For me my business is like a sport. Obviously its serious because I employ people and it’s my livelihood but when I dig deeper, I’m driven by pushing to see how far I can take the business. I am never satisfied with any milestone, I’m always on the next step. I never want to wonder —what if? So I just go for it, I give it everything I have, every day. I relate it sport because each day I’m faced with new issues or problems I have to solve and overcome, all whilst persevering forward all the time, always feeling challenged. I love it.
What’s your management style?
I know its probably wiser to have a barrier between yourself and your staff, however I’ve never been able to have that separation. I’ve always been the kind of person that brings my personal life to the office and so I develop friendships with my staff. We have a lot of fun, a lot of laughs but we also work very hard. I really consider my staff as my team, I value and care about them enormously. Finding staff that are the right cultural fit is an important part of our recruitment process.
What are some tools—whether it be a gadget, an app, a favourite site— that help you manage all your various businesses and projects?
Changing my inventory software was huge for my business. It streamlined everything, made us more efficient and we were able to offer better service to our customers.
As far as apps go Instagram has been a huge part of our growth. It’s how we connect with our customers and drives more customers to my stores than any other marketing source.
What do you think has been the key to your success?
Being brave and consistently persevering through challenging times. I also have unending energy for my business. I don’t know where it comes from but it’s just always there. I never run out of new ideas or passion year after year. I guess if that ever stops that will be my que to move on to something else.
What makes you so passionate about interiors?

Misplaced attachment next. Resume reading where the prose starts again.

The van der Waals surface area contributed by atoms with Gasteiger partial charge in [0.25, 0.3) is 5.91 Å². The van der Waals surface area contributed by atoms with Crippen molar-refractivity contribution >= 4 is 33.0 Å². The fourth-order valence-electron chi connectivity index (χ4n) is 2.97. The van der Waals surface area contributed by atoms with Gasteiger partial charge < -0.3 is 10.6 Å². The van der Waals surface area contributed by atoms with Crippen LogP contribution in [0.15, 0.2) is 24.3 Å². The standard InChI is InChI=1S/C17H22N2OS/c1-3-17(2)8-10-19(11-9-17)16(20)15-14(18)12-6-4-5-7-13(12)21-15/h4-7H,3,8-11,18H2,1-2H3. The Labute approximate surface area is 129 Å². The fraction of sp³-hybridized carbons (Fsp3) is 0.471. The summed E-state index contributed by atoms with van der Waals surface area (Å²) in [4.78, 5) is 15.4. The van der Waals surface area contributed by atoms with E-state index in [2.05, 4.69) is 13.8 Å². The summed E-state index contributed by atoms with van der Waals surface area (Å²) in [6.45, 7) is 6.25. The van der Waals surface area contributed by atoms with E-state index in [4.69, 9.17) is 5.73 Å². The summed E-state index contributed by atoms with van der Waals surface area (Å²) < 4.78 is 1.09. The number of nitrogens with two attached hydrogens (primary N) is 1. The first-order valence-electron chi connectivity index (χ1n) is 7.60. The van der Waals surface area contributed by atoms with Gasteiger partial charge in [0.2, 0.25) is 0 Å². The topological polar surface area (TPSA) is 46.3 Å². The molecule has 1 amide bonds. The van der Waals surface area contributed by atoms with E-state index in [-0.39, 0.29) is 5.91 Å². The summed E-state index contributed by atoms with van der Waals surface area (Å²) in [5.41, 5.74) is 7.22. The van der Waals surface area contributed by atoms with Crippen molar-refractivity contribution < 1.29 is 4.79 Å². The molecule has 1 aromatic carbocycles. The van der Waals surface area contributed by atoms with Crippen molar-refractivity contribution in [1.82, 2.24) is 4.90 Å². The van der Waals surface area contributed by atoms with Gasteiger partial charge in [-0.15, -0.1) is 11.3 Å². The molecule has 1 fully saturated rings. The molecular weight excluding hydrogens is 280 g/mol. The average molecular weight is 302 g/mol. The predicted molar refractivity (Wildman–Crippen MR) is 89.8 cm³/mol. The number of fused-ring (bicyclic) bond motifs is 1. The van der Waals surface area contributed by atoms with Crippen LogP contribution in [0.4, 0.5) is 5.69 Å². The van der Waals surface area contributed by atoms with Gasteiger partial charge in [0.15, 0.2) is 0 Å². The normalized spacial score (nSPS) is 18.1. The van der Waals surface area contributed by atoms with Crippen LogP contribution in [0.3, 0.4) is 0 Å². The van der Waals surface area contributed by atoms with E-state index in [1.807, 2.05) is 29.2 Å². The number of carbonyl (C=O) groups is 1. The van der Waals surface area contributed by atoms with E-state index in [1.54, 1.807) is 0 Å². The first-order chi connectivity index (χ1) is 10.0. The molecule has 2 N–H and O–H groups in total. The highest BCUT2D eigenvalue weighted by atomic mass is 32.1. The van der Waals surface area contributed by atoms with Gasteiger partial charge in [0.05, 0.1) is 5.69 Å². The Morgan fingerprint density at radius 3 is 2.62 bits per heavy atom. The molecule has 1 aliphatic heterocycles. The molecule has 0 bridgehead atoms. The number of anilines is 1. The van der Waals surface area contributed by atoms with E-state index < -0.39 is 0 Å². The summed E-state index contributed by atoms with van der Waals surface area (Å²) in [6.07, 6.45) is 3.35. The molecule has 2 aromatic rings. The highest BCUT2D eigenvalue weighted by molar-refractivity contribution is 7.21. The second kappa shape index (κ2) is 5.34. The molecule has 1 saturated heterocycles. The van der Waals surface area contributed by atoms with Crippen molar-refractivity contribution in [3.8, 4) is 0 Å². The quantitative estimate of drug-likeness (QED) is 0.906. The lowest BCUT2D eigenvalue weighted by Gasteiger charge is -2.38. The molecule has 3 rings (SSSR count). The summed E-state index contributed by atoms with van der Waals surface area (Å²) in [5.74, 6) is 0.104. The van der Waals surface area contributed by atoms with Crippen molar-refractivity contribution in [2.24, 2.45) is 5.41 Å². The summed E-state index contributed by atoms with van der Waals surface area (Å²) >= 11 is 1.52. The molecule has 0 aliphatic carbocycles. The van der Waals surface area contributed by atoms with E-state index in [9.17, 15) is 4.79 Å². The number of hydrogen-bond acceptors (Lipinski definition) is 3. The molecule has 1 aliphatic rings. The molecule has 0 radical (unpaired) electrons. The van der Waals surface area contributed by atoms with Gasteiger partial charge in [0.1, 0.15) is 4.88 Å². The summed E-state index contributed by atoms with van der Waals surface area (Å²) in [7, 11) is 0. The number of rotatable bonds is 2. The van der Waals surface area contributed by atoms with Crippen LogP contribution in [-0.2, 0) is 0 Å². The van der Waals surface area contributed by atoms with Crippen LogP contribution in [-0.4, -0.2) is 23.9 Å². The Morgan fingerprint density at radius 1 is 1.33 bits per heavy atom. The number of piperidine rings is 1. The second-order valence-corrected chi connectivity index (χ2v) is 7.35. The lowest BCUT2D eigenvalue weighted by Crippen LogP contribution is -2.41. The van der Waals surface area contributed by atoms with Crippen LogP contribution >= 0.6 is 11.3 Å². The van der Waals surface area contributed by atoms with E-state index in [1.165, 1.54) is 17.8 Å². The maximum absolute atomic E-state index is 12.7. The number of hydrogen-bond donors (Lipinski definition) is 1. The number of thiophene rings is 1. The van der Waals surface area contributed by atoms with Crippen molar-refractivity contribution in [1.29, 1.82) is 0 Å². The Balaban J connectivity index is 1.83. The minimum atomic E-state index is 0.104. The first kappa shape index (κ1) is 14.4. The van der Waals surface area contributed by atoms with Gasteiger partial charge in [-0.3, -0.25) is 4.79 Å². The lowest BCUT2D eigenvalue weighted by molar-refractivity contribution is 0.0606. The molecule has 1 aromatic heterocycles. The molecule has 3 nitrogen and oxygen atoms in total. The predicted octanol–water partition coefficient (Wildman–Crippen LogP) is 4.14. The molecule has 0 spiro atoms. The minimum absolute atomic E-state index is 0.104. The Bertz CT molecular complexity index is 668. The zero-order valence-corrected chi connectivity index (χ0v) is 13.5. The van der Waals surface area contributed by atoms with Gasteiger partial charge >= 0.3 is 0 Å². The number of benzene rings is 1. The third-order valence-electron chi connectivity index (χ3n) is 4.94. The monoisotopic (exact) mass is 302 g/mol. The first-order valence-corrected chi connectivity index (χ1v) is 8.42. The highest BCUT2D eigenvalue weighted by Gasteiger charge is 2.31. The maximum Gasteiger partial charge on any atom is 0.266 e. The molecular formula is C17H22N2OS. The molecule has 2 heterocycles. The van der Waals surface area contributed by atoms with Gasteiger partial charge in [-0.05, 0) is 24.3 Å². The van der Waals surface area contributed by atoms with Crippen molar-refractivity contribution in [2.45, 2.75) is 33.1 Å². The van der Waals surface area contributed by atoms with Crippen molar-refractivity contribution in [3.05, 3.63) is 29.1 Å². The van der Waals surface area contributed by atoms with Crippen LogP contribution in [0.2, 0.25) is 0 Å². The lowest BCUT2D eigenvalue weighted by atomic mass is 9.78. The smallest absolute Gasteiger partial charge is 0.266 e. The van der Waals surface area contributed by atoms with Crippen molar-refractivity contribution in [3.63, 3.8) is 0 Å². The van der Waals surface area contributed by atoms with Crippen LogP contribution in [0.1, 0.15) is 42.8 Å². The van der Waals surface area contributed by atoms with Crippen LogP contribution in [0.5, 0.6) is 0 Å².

I always want to make everything as beautiful as possible. It crosses over into all areas of my life. I need to have a creative outlet to be happy, it’s just a part of me. My interior style is always evolving, I find inspiration everywhere and it’s a great feeling when you create a space that is unique that people respond to.
Bethany says she loves interiors as she “wants to make everything as beautiful as possible.”
What’s the most satisfying thing about working on James Said?
I love sitting in the driving seat of my business because it gives me the freedom to create the next step for the business. Its enormously gratifying to have an idea and take it all the way to fruition.
Where do you hope to take your business in future?
I plan for James Said to be an international brand. I would love stores all over the world.
What’s the biggest lesson you’ve learnt in your career?
To be authentic. When I launched my business I was doing my own thing. I was laughed at by many of my competitors for selling bright coloured and gold furniture. But I followed my heart and it was immediately successful. From time to time I would look to what my larger competitors were selling and copy. This was never successful.
Now I really don’t pay any attention to my competitors, I just run my own race and sell what resonates with me. I don’t visit other stores in Australia, or check their websites. I don’t want to be influenced in any way and I feel that there’s room for everyone.
Even when I opened my Sydney store, I didn’t visit any other Sydney stores. I wanted my store to be completely fresh and unique, I didn’t want to risk being influenced by what other stores are doing in any way.
What’s your working style?
I juggle my day with the school run so I’m grateful to have to have staff that can open and close the business. As my business opens at 7am to sync up with the east coast [of Australia], by the time I arrive I’m already behind so most of the day is spent catching up and I’m caught up the day to day running of the business. My true productive time is late at night after my son is asleep. This is when I have clarity to think with out interruption. Anything important is done at this time.
My best creative moments are usually when I travel. International travel always leaves me with a broader and larger view on business.
What’s the best piece of advice you can give to anyone starting a business?
I often have conversations with people who tell me they have thought about starting their own business and they ask me for advice.
Starting your own business is hard, it’s financially risky and will most likely leave you without income for quite a while. I discover most people aren’t really prepared for that kind of risk or commitment.
Starting your own business has to be something that you just have to do. It’s not a decision to do, you have to do it. It’s that kind of passion that’s needed to live and breathe the business year after year. If you have that passion then you have to just be brave!
Being an entrepreneur is just part of who I am. When I was a kid I stole my dad’s gold spray paint and sprayed stones, sticks and honkey nuts and then sold them to all my neighbours. When I was a teenager I made earrings and sold them at school. In my twenties I had my cosmetics company. It’s just part of who I am but it’s not for everyone.